by Adam Coffey ‧ RELEASE DATE: Sept. 3, 2021
An authoritative and well-organized “sell smart” guide.
Awards & Accolades
A manual offers expert advice on selling a business.
Coffey, who wrote The Private Equity Playbook(2019) and has “bought, sold, and financed around one hundred companies in twenty years,” makes a compelling argument for owners to prepare for a business sale years before they’re ready. Whether or not they heed that sound advice, entrepreneurs are sure to benefit from the author’s wisdom. This four-part “playbook” covers the bases: looking at buyers, preparing a business for sale, working with advisers, and managing the sale process. Part 1 addresses two basic types of buyers: strategic and financial. Coffey compares and contrasts them, supplying insights into each. Included is a nifty formula to estimate the size of a target financial buyer. A brief section discusses other buyer types, including Special Purpose Acquisition Companies, which are currently in vogue. Part 2 is all about preparing for a business sale; the information shared by the author here is invaluable. Coffey provides a clear definition of the variations of “earnings before interest, taxes, depreciations, and amortization”—“a measure by which all companies are valued by most strategic and financial buyers.” He deftly explains such key financial terms as cash-basedversus accrual-based accounting, generally accepted accounting practices, and quality of earnings. He also delivers a useful chapter that will likely help business owners increase the value of their companies by isolating their real estate holdings from any sale. Tax advisers, accountants, attorneys, and investment bankers are considered in Part 3. Not only does Coffey describe these roles succinctly, he also presents lists of questions to ask when evaluating such professionals. In Part 4, the author does an excellent job of detailing a typical business sale process, including steps, documentation, and meetings. The “example questions” to ask financial or strategic buyers are sure to help any seller garner vital information. This section also features sage counsel regarding how sellers should behave and why it could be beneficial for them to remain involved in a company even after a sale. Business owners who digest the instructive material in this book should be far better prepared for a maximum value sale.An authoritative and well-organized “sell smart” guide.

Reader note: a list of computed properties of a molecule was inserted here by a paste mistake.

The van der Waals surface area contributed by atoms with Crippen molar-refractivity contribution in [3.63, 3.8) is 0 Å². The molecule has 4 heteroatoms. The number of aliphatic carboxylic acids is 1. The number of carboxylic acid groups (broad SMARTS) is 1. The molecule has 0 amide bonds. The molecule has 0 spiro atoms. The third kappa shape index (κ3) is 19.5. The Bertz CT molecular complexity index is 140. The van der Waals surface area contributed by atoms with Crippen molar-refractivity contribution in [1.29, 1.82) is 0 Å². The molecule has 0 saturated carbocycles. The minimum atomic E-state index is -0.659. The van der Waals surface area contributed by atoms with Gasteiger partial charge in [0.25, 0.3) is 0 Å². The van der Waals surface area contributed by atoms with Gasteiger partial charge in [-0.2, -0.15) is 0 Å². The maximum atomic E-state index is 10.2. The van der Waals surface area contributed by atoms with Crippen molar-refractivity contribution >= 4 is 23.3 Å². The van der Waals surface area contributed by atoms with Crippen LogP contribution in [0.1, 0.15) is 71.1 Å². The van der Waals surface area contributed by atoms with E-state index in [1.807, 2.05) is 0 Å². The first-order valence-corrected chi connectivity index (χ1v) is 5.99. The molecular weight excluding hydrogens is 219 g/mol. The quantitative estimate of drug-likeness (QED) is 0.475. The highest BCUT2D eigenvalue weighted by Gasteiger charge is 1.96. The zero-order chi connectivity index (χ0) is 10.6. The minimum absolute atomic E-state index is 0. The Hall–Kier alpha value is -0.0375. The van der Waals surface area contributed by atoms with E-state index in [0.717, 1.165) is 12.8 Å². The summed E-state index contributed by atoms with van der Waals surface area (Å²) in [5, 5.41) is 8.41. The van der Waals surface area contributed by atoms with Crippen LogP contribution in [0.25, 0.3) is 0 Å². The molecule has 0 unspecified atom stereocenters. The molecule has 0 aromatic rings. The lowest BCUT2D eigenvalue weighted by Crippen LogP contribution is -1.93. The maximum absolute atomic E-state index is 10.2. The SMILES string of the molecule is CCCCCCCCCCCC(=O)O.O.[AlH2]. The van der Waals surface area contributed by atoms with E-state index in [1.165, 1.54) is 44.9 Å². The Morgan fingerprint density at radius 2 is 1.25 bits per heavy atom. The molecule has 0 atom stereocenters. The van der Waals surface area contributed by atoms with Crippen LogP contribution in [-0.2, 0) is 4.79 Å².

Pub Date: Sept. 3, 2021
Page Count: 198
Publisher: Lioncrest Publishing
Review Posted Online: Oct. 18, 2021
Kirkus Reviews Issue: Dec. 1, 2021
Review Program: Kirkus Indie
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by Jonah Berger ‧ RELEASE DATE: March 7, 2023
Perhaps not magic but appealing nonetheless.
Want to get ahead in business? Consult a dictionary.